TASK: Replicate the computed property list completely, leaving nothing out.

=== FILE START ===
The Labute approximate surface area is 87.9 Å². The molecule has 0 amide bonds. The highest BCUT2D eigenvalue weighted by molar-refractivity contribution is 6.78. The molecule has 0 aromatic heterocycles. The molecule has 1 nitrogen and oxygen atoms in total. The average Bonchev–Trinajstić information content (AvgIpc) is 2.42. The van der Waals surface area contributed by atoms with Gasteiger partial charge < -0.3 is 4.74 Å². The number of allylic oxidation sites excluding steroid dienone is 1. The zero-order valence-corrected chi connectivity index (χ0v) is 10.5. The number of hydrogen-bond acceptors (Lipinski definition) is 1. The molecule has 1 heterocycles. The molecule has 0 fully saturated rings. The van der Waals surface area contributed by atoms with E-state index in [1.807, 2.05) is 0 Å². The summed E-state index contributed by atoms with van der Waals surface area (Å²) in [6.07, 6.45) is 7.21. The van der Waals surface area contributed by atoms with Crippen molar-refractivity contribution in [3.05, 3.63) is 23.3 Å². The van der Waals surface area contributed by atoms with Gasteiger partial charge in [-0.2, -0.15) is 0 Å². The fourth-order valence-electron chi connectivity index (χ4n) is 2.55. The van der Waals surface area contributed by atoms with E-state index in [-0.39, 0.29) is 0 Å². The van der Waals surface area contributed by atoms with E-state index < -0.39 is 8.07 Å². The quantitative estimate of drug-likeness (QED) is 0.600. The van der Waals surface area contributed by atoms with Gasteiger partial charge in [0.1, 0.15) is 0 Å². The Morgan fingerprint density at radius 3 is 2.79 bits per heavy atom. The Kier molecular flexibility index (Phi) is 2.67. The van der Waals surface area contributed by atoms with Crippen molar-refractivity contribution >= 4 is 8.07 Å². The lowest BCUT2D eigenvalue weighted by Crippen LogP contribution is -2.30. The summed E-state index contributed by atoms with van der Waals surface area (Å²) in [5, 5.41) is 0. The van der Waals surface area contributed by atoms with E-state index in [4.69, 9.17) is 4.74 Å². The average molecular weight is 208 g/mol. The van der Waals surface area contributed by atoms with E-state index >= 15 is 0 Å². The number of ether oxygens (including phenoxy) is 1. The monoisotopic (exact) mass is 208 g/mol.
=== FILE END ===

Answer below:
The Labute approximate surface area is 87.9 Å². The molecule has 0 amide bonds. The highest BCUT2D eigenvalue weighted by molar-refractivity contribution is 6.78. The molecule has 0 aromatic heterocycles. The molecule has 1 nitrogen and oxygen atoms in total. The average Bonchev–Trinajstić information content (AvgIpc) is 2.42. The van der Waals surface area contributed by atoms with Gasteiger partial charge < -0.3 is 4.74 Å². The number of allylic oxidation sites excluding steroid dienone is 1. The zero-order valence-corrected chi connectivity index (χ0v) is 10.5. The number of hydrogen-bond acceptors (Lipinski definition) is 1. The molecule has 1 heterocycles. The molecule has 0 fully saturated rings. The van der Waals surface area contributed by atoms with E-state index in [1.807, 2.05) is 0 Å². The summed E-state index contributed by atoms with van der Waals surface area (Å²) in [6.07, 6.45) is 7.21. The van der Waals surface area contributed by atoms with Crippen molar-refractivity contribution in [3.05, 3.63) is 23.3 Å². The van der Waals surface area contributed by atoms with Gasteiger partial charge in [-0.2, -0.15) is 0 Å². The fourth-order valence-electron chi connectivity index (χ4n) is 2.55. The van der Waals surface area contributed by atoms with E-state index in [-0.39, 0.29) is 0 Å². The van der Waals surface area contributed by atoms with E-state index < -0.39 is 8.07 Å². The quantitative estimate of drug-likeness (QED) is 0.600. The van der Waals surface area contributed by atoms with Gasteiger partial charge in [0.1, 0.15) is 0 Å². The Morgan fingerprint density at radius 3 is 2.79 bits per heavy atom. The Kier molecular flexibility index (Phi) is 2.67. The van der Waals surface area contributed by atoms with Crippen molar-refractivity contribution >= 4 is 8.07 Å². The lowest BCUT2D eigenvalue weighted by Crippen LogP contribution is -2.30. The summed E-state index contributed by atoms with van der Waals surface area (Å²) in [5, 5.41) is 0. The van der Waals surface area contributed by atoms with E-state index in [4.69, 9.17) is 4.74 Å². The average molecular weight is 208 g/mol. The van der Waals surface area contributed by atoms with E-state index >= 15 is 0 Å². The number of ether oxygens (including phenoxy) is 1. The monoisotopic (exact) mass is 208 g/mol.